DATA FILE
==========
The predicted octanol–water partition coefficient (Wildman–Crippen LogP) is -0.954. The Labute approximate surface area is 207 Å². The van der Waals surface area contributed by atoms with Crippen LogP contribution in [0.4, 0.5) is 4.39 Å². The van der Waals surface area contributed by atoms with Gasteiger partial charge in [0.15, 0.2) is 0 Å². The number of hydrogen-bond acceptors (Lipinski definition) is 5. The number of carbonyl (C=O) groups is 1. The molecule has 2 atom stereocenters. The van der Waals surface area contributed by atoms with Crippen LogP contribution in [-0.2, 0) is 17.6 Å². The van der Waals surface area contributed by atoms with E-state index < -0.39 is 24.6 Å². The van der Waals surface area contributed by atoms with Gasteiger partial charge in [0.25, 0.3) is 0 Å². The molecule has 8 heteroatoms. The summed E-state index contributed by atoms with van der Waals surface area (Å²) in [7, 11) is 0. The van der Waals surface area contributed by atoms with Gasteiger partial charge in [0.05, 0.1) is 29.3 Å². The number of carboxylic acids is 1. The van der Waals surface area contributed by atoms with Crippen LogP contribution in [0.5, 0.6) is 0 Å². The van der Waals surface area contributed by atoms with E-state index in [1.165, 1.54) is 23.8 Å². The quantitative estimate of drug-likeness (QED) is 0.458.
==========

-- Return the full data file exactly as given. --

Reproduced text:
The predicted octanol–water partition coefficient (Wildman–Crippen LogP) is -0.954. The Labute approximate surface area is 207 Å². The van der Waals surface area contributed by atoms with Crippen LogP contribution in [0.4, 0.5) is 4.39 Å². The van der Waals surface area contributed by atoms with Gasteiger partial charge in [0.15, 0.2) is 0 Å². The number of hydrogen-bond acceptors (Lipinski definition) is 5. The number of carbonyl (C=O) groups is 1. The molecule has 2 atom stereocenters. The van der Waals surface area contributed by atoms with Crippen LogP contribution in [-0.2, 0) is 17.6 Å². The van der Waals surface area contributed by atoms with E-state index < -0.39 is 24.6 Å². The van der Waals surface area contributed by atoms with Gasteiger partial charge in [0.25, 0.3) is 0 Å². The molecule has 8 heteroatoms. The summed E-state index contributed by atoms with van der Waals surface area (Å²) in [7, 11) is 0. The van der Waals surface area contributed by atoms with Gasteiger partial charge in [0.05, 0.1) is 29.3 Å². The number of carboxylic acids is 1. The van der Waals surface area contributed by atoms with Crippen LogP contribution in [0.5, 0.6) is 0 Å². The van der Waals surface area contributed by atoms with E-state index in [1.165, 1.54) is 23.8 Å². The quantitative estimate of drug-likeness (QED) is 0.458.